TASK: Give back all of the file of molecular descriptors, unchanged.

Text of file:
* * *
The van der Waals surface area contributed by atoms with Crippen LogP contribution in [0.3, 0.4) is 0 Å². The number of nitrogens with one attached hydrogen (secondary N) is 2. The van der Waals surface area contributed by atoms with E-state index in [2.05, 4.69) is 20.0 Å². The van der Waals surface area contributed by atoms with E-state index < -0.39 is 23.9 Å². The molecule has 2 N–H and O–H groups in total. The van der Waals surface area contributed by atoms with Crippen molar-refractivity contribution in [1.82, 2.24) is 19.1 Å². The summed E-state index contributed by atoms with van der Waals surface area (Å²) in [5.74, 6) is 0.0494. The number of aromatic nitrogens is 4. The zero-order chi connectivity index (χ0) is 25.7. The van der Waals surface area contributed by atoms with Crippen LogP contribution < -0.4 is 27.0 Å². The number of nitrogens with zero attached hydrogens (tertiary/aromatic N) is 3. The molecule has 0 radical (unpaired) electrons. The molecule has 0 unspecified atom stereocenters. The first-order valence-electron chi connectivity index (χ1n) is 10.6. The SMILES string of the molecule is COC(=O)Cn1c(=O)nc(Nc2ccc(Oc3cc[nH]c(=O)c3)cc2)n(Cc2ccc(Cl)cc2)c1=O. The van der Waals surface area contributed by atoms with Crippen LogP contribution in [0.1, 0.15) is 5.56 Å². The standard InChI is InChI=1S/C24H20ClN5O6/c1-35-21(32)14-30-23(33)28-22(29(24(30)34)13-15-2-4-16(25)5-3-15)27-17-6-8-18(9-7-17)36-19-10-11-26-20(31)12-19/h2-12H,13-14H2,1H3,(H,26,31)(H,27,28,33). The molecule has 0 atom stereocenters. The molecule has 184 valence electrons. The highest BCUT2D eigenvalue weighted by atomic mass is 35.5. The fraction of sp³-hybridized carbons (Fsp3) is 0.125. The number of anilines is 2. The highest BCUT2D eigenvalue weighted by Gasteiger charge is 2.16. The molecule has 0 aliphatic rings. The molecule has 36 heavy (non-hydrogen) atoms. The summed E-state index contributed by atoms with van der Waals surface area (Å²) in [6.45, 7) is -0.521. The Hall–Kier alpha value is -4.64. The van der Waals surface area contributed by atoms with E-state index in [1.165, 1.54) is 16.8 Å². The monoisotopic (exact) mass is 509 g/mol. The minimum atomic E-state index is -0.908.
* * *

The van der Waals surface area contributed by atoms with Crippen LogP contribution in [0.3, 0.4) is 0 Å². The number of nitrogens with one attached hydrogen (secondary N) is 2. The van der Waals surface area contributed by atoms with E-state index in [2.05, 4.69) is 20.0 Å². The van der Waals surface area contributed by atoms with E-state index < -0.39 is 23.9 Å². The molecule has 2 N–H and O–H groups in total. The van der Waals surface area contributed by atoms with Crippen molar-refractivity contribution in [1.82, 2.24) is 19.1 Å². The summed E-state index contributed by atoms with van der Waals surface area (Å²) in [5.74, 6) is 0.0494. The number of aromatic nitrogens is 4. The zero-order chi connectivity index (χ0) is 25.7. The van der Waals surface area contributed by atoms with Crippen LogP contribution < -0.4 is 27.0 Å². The number of nitrogens with zero attached hydrogens (tertiary/aromatic N) is 3. The molecule has 0 radical (unpaired) electrons. The molecule has 0 unspecified atom stereocenters. The first-order valence-electron chi connectivity index (χ1n) is 10.6. The SMILES string of the molecule is COC(=O)Cn1c(=O)nc(Nc2ccc(Oc3cc[nH]c(=O)c3)cc2)n(Cc2ccc(Cl)cc2)c1=O. The van der Waals surface area contributed by atoms with Crippen LogP contribution in [0.1, 0.15) is 5.56 Å². The standard InChI is InChI=1S/C24H20ClN5O6/c1-35-21(32)14-30-23(33)28-22(29(24(30)34)13-15-2-4-16(25)5-3-15)27-17-6-8-18(9-7-17)36-19-10-11-26-20(31)12-19/h2-12H,13-14H2,1H3,(H,26,31)(H,27,28,33). The molecule has 0 atom stereocenters. The molecule has 184 valence electrons. The highest BCUT2D eigenvalue weighted by atomic mass is 35.5. The fraction of sp³-hybridized carbons (Fsp3) is 0.125. The number of anilines is 2. The highest BCUT2D eigenvalue weighted by Gasteiger charge is 2.16. The molecule has 0 aliphatic rings. The molecule has 36 heavy (non-hydrogen) atoms. The summed E-state index contributed by atoms with van der Waals surface area (Å²) in [6.45, 7) is -0.521. The Hall–Kier alpha value is -4.64. The van der Waals surface area contributed by atoms with E-state index in [1.165, 1.54) is 16.8 Å². The monoisotopic (exact) mass is 509 g/mol. The minimum atomic E-state index is -0.908.